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Endoscopic Postclival View of Anterior Brainstem

Surgical Correlation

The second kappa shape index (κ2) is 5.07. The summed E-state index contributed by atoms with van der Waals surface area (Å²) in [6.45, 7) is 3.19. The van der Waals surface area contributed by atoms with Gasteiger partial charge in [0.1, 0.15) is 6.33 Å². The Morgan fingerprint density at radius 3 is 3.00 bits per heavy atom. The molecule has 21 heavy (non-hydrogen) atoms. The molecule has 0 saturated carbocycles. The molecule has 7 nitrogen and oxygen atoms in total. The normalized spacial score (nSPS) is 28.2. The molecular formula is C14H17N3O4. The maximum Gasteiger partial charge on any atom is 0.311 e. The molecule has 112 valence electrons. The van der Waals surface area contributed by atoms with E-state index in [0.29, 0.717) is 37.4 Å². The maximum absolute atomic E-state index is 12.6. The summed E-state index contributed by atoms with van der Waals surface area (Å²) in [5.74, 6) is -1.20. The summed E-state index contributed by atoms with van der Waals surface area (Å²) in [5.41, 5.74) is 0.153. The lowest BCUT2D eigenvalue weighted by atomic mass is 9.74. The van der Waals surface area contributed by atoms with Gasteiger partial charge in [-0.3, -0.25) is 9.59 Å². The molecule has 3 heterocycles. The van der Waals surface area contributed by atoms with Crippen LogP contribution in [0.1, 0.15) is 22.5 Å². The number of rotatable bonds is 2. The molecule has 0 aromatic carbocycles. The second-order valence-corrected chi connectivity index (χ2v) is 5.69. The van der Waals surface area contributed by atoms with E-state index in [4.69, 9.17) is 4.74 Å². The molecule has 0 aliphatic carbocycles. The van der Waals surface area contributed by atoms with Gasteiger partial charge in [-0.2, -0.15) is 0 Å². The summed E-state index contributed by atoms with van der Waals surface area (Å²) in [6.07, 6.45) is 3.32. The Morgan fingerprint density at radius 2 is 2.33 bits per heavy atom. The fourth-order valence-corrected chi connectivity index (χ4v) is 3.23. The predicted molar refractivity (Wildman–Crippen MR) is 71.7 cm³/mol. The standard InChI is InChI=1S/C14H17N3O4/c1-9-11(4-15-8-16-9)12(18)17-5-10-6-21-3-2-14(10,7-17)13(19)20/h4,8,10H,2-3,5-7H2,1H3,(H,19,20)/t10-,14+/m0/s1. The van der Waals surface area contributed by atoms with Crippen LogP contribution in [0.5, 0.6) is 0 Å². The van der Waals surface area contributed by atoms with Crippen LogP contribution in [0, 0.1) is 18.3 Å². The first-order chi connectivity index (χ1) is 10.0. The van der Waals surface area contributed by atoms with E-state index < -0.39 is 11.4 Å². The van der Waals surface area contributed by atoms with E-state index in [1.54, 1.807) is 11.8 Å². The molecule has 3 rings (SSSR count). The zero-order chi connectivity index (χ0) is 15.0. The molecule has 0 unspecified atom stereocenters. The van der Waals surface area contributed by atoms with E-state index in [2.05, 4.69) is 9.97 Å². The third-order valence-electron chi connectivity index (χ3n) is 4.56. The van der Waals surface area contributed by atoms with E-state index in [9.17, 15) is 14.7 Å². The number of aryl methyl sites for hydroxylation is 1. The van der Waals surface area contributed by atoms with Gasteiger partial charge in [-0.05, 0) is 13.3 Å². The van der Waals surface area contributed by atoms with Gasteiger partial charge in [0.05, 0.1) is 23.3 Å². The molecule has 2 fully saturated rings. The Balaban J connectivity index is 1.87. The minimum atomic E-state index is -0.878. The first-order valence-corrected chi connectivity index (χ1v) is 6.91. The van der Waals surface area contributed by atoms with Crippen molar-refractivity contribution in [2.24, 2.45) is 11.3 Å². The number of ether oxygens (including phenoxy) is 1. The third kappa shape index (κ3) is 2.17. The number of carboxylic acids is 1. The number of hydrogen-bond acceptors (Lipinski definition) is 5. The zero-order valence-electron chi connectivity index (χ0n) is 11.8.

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Endoscopic postclival view of anterior brainstem. The caudal portion of the diencephalon (indicated by the mammillary bodies), midbrain, pons, and medulla are in view in this image. Horizontal strips of dura mater indicate levels of the clivus. The internal carotid arteries, laterally, are exposed following removal of petrous bone. The vertebral arteries unite to form the basilar artery near the pontomedullary junction after having given off the small anterior spinal arteries. The basilar artery gives rise proximally to the anterior inferior cerebellar arteries and then provides several pontine branches that radiate onto the pons. Distally, the basilar artery gives off the superior cerebellar arteries before terminating with its posterior cerebral arteries. Between these two arteries pass the oculomotor nerve that emerges from the midbrain. The abducens nerve is shown leaving the pons near the pontomedullary junction. It takes a subarachnoid course along the clivus before penetrating the dura to pass through Dorello's canal near the petrous apex. The facial and vestibulocochlear nerves leave the brainstem laterally at the pontomedullary junction and course toward the internal auditory meatus. Rootlets of the glossopharyngeal, vagus, and spinal accessory nerves leave the lateral medulla and converge on the jugular foramen. The caudal most cranial nerve, the hypoglossal nerve, emerges as several rootlets from the anterolateral medulla and course toward the hypoglossal canal.  (Image courtesy of AL Rhoton, Jr.)

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